APPROACH AND METHODOLOGY
Chickpeas make a strong economic and nutritional contribution to Ethiopian farmers and consumers. They are an affordable source of non-animal unsaturated fats, protein, calcium and iron, while yielding a higher gross margin for farmers than cereals. Chickpeas are mainly grown by subsistence farmers at the end of the rainy season using residual soil moisture. Their production allows farmers to practice double cropping, increasing productivity from scarce land resources, and serving as an additional income source while fixing nitrogen and reducing the need for commercial fertilizers.
USAID will support smallholder chickpea growers in improving production through its comprehensive value chain development program. PepsiCo -- which has a growing chickpea-based business (particularly hummus) -- believes it can use its technology and know-how to help more than double the typical yield of Ethiopian chickpea farmers. PepsiCo is piloting production in two areas with the Ethiopian Institute for Agriculture Research to determine optimal growing conditions. The result of the pilot will determine the scale to which the partnership can expand production to support both the export and local processing of chickpeas. PepsiCo is also working with WFP and a local processor to produce a chickpea-based food aid product that will be piloted to 2,700 children to prove product efficacy. I f the pilot is successful, PepsiCo Foundation has committed $1 million to purchase and distribute the product for one year to up to 40,000 children.
IMPLEMENTATION, TIMELINE, AND DELIVERABLES
USAID and PepsiCo will begin their work with smallholders and their own chickpea cultivation with planting in Sept/Oct of 2011 that will harvest in January 2012. There will also be a spring harvest. WFP began the first phase of the project in July 2011; initial assessment acceptability studies will be conducted in fall 2011 with an initial production cycle to tentatively begin in May 2012. Pilot activities are targeted to begin in summer 2012.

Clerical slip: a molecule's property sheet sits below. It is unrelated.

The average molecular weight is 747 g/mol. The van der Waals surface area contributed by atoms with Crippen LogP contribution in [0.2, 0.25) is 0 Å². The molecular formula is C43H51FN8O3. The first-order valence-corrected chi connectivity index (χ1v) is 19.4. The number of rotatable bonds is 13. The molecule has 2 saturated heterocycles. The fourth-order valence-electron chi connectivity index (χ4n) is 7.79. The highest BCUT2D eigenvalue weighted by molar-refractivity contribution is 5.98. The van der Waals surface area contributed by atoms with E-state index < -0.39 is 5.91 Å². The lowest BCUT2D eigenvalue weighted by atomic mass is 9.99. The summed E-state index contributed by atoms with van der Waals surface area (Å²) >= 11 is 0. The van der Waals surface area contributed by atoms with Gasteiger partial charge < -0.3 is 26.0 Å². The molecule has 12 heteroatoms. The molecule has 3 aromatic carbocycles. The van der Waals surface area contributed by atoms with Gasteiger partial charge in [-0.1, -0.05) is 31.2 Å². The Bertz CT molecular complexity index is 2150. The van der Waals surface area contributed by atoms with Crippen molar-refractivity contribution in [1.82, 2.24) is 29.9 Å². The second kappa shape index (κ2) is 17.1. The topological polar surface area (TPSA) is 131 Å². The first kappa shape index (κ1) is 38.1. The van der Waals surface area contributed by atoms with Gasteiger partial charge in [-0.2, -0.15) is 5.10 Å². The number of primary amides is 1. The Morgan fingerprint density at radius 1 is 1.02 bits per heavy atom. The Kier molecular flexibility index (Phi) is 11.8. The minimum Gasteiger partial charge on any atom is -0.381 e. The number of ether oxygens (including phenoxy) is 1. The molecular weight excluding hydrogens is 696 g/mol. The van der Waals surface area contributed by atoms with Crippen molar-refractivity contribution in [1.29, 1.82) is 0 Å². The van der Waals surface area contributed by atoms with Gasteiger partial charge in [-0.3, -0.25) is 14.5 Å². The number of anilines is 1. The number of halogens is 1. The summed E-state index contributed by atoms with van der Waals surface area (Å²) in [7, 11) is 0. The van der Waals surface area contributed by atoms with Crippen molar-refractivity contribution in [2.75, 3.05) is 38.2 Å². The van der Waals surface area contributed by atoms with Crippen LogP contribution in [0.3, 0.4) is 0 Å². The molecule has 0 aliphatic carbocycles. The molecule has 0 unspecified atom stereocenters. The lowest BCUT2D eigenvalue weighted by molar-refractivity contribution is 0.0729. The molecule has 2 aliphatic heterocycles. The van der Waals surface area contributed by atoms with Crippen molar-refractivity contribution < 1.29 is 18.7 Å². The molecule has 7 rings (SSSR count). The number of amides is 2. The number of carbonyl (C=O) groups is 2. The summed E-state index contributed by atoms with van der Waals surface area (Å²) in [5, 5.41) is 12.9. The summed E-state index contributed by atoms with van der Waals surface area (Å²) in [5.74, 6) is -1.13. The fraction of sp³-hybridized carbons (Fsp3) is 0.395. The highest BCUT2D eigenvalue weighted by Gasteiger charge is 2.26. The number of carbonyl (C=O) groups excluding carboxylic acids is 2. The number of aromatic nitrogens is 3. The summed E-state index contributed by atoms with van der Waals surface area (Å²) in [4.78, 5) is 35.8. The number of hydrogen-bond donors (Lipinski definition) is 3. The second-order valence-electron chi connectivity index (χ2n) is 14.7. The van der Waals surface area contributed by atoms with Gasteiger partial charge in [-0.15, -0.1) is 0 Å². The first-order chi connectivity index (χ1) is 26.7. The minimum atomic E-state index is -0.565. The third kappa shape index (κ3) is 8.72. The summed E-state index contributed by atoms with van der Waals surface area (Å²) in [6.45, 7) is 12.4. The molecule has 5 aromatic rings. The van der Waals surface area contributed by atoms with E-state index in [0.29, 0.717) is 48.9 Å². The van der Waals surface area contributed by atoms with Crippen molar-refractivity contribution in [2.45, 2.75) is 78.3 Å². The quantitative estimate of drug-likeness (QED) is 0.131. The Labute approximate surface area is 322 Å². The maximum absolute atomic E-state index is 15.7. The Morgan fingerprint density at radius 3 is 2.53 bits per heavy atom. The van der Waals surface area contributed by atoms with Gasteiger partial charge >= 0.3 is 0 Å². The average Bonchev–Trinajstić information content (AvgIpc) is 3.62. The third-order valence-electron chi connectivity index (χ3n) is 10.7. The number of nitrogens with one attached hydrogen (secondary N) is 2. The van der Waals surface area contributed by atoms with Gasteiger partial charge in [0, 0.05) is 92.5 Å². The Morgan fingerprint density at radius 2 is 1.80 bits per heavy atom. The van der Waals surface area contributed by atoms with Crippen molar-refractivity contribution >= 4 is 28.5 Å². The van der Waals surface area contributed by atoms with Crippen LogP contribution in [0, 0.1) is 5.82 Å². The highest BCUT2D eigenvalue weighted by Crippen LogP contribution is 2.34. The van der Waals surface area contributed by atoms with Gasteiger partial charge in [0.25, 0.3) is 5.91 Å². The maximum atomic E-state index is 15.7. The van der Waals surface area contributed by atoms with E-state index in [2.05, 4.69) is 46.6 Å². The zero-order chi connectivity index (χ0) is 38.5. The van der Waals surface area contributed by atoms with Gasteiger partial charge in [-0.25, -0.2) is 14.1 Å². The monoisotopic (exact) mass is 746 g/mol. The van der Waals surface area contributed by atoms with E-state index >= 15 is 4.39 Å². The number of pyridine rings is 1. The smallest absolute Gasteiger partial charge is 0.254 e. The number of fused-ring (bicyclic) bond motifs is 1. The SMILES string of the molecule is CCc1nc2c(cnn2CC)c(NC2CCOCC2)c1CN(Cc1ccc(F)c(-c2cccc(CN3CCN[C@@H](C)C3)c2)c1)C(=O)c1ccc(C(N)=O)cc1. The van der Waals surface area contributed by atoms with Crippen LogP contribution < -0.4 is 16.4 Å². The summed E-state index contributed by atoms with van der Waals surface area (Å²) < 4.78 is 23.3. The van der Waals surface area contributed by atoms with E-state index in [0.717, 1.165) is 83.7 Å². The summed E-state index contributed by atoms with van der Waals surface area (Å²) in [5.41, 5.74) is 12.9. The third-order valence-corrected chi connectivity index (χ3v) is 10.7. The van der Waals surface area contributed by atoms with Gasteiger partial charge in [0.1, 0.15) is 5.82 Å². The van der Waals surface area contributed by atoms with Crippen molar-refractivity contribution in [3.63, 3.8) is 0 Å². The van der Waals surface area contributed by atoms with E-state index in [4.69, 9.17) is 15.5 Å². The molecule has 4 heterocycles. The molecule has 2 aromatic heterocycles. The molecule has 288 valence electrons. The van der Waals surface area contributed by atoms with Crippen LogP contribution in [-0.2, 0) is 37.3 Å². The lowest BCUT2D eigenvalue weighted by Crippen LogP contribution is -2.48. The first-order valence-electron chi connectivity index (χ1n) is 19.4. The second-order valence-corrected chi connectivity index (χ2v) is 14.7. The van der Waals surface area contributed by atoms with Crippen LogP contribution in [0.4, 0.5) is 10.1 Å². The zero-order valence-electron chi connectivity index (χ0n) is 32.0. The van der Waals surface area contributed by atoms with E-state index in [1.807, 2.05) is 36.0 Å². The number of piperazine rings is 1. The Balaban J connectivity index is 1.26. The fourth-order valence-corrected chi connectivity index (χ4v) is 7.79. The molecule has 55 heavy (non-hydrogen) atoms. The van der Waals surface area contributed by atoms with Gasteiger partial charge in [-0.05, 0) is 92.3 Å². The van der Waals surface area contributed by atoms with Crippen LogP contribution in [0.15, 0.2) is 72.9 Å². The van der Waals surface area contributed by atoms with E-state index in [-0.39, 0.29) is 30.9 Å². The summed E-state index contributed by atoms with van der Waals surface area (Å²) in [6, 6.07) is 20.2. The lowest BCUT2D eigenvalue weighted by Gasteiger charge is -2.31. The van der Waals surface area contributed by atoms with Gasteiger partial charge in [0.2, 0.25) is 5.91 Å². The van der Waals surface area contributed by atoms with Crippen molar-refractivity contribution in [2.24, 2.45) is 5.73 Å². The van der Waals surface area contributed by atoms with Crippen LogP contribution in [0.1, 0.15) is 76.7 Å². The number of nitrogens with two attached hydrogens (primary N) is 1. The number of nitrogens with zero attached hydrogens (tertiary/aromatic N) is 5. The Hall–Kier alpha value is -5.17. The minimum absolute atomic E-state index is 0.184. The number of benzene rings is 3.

The Project expects to produce the following outcomes:
i) Increase the capacity of Ethiopian farmers to consistently and sustainably grow high-quality chickpeas, potentially doubling their chickpea yield.
ii) Develop the capacity of an Ethiopian food manufacturer to sustainably manufacture a new RUSF.
iii) Develop a new locally-produced RUSF that contains the same or better nutritional value as established, but more costly RUSF products, such as plumpy'nut.
iiii) Reduce the current cost structure of RUSFs not only through local procurement and production, but by removing costly private ownership of intellectual property.
iv) Prove the business case for investment in low-cost food products intended for both commercial and humanitarian use.
With a backdrop of acute famine affecting 13 million people across the Horn of Africa, this partnership addresses both the need for food aid products that are more nutritious, tailored to local diets and more cost effective, as well as an underperforming chickpea value chain. The high cost-structure of RUSF production and distribution limits their application in humanitarian operations. Produced internationally and purchased by aid organizations for distribution to hungry communities, RUSFs also perpetuate reliance on foreign aid rather than building internal and sustainable food security. Ethiopia produces 46 percent of Africa's chickpeas, but only 2 percent of the world's. Adoption of improved varieties is constrained by poor farmer access to quality seeds and poor access to credit and a dearth of processing of the crop that keeps its value low.
SEEKING: Financial Resources, Best Practice Information, Media/Marketing Opportunities
Additional partnerships that leverage local resources and capacity to ensure production and distribution of special nutritious food product to more children, dissemination of best practices, and media, ultimately stimulating sustainable agricultural development in Africa.